Angela Lansbury, Star of Film, Stage and ‘Murder, She Wrote,’ Dies at 96

Angela Lansbury Dead: Beloved Actress Of Film, Stage & Television Was 96 –  Deadline

Angela Lansbury, Star of Film, Stage and ‘Murder, She Wrote,’ Dies at 96

Angela Lansbury, Star of Film, Stage and ‘Murder, She Wrote,’ Dies at 96 Angela Lansbury was bound to turn into an entertainer; brought into the world in London, Britain in 1925, her mom was a main woman of the English stage. Despite the fact that Lansbury was most popular for her job as Jessica Fletcher in the long-running CBS television series, Murder, She Composed, she had a recognized vocation in the films and on Broadway.

Lansbury died Tuesday in Los Angeles at the age of 96, according to a family statement. No cause of death was mentioned.

Lansbury got the acting bug as a teen, playing Audrey in an understudy creation of As You Like It. Showing up in front of an audience was inebriating, she told Outside Air’s Terry Gross in 2000: “I out of nowhere got the vibe and the smell of having the option to make an impact by the manner in which I assumed the part, the manner in which I comported myself, each of the actual parts of acting unexpectedly came to me and I triumphed ultimately, you know, whenever I first got it done.”

With the Battle of Britain raging, Lansbury and her mother moved to the United States in 1940 and settled in Hollywood two years later. She got her first screen role, as the saucy housemaid Nancy in Gaslight, directed by George Cukor, at the age of 17.

Angela Lansbury, Star Of Film, Stage And 'Murder, She Wrote,' Dies At 96

Lansbury was nominated for an Oscar for her Gaslight performance and appeared in many more films, from The Picture of Dorian Gray to The Harvey Girls, often playing women much older than she actually was.

“I was never going to get to play the girl next door, and I was never going to be groomed to be a glamorous movie star, and I sort of realized that, so I had to make peace with myself on that score,” she said.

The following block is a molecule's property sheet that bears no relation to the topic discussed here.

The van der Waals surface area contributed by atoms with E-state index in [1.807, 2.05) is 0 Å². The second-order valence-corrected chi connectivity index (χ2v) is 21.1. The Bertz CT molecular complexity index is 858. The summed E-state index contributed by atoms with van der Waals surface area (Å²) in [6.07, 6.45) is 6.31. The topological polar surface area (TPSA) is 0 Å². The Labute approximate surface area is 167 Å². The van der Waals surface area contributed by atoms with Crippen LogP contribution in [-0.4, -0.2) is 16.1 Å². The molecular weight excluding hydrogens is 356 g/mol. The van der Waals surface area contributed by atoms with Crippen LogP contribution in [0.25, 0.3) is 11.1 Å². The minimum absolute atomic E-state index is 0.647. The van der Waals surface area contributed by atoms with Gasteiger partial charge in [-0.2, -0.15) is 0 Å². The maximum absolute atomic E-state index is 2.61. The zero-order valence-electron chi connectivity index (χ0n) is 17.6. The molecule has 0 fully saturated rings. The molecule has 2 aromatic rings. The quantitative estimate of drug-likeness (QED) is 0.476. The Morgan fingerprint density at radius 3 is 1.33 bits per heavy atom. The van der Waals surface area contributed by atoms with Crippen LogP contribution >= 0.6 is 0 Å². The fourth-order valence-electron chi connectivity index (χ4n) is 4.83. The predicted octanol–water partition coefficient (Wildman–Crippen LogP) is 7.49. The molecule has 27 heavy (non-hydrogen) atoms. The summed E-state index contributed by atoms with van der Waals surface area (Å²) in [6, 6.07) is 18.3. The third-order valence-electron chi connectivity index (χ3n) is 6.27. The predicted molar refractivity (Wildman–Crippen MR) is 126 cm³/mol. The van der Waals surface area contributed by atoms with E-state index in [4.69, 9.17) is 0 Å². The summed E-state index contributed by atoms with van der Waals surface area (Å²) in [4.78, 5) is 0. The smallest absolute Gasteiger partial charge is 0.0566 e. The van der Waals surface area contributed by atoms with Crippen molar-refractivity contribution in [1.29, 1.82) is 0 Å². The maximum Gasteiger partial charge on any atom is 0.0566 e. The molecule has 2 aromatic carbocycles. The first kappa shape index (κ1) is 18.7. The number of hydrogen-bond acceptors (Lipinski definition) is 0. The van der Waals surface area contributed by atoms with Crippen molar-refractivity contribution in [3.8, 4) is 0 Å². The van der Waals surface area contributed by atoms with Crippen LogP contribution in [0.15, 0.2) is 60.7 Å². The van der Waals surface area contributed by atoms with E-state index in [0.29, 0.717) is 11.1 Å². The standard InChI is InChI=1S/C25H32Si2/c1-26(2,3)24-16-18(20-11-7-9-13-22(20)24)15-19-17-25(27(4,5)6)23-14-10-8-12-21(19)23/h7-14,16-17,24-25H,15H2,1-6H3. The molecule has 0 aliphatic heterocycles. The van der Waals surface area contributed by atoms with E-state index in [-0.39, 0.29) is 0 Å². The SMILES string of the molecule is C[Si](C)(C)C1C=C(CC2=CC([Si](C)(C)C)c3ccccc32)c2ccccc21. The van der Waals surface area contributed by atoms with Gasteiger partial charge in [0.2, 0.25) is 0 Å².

Maybe her most essential Hollywood execution was as the shrewd mother of the programmed Laurence Harvey in The Manchurian Applicant in 1962.

Lansbury moved to New York to star on Broadway and scored an enormous triumph in Jerry Herman’s Mame in 1966, says theater historian Laurence Maslon.

“Angela Lansbury truly hurled herself before the transport to get that part.” Maslon says. “What’s more, a modern day miracle, when she strolled down that flight of stairs in gold-lamé nightgown, in 1966, she was 40 years of age and Broadway embraced her such that it has embraced not many entertainers in its celebrated history.”

Lansbury said she was a bit surprised to find a real home in musical theater.

“I’m not really a singer,” she admitted. “I have a serviceable voice, but how I use it — it’s the emotion under the note that sells the song.”

That approach to acting a melody served Lansbury very well when she featured as Mom Rose in the 1974 recovery of Vagabond, and as the wanton Mrs. Lovett, who heats people into meat pies, in Stephen Sondheim’s 1979 show-stopper, Sweeney Todd. She told NPR in 2005 that Sweeney Todd’s prosperity was everything except certain when it started review exhibitions in New York.

“People were appalled by the blood that was splattering at them from the stage,” she recalled. “They felt that Stephen had gone a step too far. But, my goodness, there was another two-thirds of the audience who hadn’t seen it yet who arrived at the theater and they just took it to their hearts and — to make a long story short — we won the Tony that year.”

During the 1980s, Lansbury moved back to Hollywood to star in the secret TV series Murder, She Composed. The CBS show endured 12 seasons and made Lansbury an easily recognized name — as a senior resident. She told Outside Air’s Terry Gross that she was “cheerfully caught” in the job of Jessica Fletcher, the secret writer who settled a homicide consistently.

Angela Lansbury, Icon of Stage, Film, and TV, Has Died, Age 96 - Nerdist

“Being Jessica was second nature to me because she embodied all of the qualities that I like about women,” Lansbury said. “She was valiant and liberal and athletic and exciting and sexy and all kinds of good stuff that women are — of a certain age and are not given credit for.”

Lansbury’s acting vocation stretched out over a remarkable seventy years. She won five Tony Grants as well as a lifetime accomplishment grant, six Brilliant Globes and was a Kennedy Community Honoree for lifetime accomplishment in 2000.


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